In the week or so that I had now been out of hospital the one thing I still avoided talking about was work. It was going to have to be faced up to sometime, yet it was so full of potentially dark pitfalls, I felt safer trying not to think about it. I guess most of my friends considered it inappropriate too, as no one brought the subject up. Of course, try as I might to make it go away by not thinking about it, 1001 questions still went racing through my mind every day. To be perfectly honest I didn't even know if I still had a job to go back to. After all, my last conscious act before ending up in hospital had been to write my letter of resignation. And as I'd been found sleeping alongside the railway line, then I'd passed the centre. So presumably, I had actually dropped it into the box. There could be no doubt that my detractors in the village would seize on this gaping opportunity to be rid of me.
Even without the letter of resignation it was going to be tough to maintain any semblance of authority and competency in the light of what had happened. Several weeks in a mental institution was not the best recommendation for any job, and I could see all the behind the door sniggers and raised eyebrows painstakingly camouflaged but just as real. In addition, questions were bound to be raised within the Town Council even if the centre was no longer, officially at least, under their jurisdiction.
So leaving home that morning became an act of intense volition. I had absolutely no idea what was awaiting me. The only person to have talked about work or the prospect thereof was my doctor who had given me a certificate explaining I was exonerated from work until today. And he, not being from the village, would have had no idea as to whether I actually had a job to go back to.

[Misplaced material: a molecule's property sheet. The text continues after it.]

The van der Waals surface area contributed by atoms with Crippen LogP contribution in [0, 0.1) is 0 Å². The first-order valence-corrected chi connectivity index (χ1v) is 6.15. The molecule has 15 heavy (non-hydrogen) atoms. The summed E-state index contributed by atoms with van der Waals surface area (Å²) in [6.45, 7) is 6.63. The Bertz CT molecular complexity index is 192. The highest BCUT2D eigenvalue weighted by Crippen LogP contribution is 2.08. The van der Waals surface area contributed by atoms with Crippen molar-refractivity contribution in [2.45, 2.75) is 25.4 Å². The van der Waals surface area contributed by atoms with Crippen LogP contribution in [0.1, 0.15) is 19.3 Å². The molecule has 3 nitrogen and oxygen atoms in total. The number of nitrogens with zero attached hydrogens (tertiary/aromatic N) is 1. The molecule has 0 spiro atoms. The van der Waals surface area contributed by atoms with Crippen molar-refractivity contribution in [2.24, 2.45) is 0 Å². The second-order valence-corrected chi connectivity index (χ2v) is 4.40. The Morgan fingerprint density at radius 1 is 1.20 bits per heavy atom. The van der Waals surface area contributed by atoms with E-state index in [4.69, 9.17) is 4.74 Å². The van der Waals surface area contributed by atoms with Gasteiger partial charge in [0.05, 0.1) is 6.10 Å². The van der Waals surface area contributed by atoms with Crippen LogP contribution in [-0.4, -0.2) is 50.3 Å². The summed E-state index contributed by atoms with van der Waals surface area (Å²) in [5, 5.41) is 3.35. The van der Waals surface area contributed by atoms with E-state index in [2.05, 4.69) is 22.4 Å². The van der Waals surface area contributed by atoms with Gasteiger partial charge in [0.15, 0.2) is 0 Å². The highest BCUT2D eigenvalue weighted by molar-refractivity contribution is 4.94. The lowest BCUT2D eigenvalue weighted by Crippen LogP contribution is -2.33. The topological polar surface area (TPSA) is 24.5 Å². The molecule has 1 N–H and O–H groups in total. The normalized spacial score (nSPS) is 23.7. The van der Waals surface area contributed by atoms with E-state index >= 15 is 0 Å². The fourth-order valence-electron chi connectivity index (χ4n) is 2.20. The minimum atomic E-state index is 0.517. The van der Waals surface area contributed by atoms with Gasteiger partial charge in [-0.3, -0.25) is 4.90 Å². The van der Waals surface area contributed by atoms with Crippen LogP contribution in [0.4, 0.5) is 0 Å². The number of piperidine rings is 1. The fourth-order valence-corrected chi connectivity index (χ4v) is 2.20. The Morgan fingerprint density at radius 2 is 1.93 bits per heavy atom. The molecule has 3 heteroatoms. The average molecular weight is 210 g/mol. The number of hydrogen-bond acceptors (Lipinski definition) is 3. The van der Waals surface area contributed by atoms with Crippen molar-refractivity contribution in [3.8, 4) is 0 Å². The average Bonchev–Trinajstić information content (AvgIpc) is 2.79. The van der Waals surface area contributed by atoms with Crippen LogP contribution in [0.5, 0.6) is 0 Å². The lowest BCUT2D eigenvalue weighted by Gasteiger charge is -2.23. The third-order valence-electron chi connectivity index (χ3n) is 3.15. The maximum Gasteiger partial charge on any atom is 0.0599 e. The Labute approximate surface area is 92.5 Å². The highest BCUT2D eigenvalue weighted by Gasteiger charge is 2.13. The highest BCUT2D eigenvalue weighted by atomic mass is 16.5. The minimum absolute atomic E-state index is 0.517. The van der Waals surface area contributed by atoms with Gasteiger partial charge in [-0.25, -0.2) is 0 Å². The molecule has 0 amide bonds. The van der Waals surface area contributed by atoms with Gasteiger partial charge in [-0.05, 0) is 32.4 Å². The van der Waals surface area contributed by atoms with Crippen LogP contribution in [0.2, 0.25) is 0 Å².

It's hard to describe how I felt that morning as I stepped out onto the street to face up to the one reality I'd been hiding from for days. If an author seeking to plumb the whole gamut of emotions that can fill a human heart and mind had been able to perform some kind of mental dissection of my soul, he would have found there enough material for a shelfful of novels.
And yet, strangely enough, he would not have found any trace of self-doubt. That, it seems, had vanished... for the time being at least. As I strode off towards my future, I felt instinctively I would be up to whatever awaited me that day, including returning home immeidately via the nearest shortcut because I had no job to go to.
I arrived at the centre shortly before nine. A couple of young people were waiting around for the summer program to get going but they took little notice of me. A quick glance at the program in my office told me today's activity was jazz guitar run by Cedric and I'd hardly sat down at my desk when he poked his nose around the door and came to greet me warmly. His pleasure at seeing me was undisguised.
So let's get on with the job. Until someone comes to throw me out, this was where I belong and I no doubt I had a lot to catch up on. I began by trying to create a semblance of order in my office, so started flipping through the large pile of papers in my in-tray. They included a letter, written in my own hand-writing. It had been opened and on the envelope someone had scribbled the words:
And once again, I thanked my lucky stars, or whoever else it was out there for giving me such wonderful friends.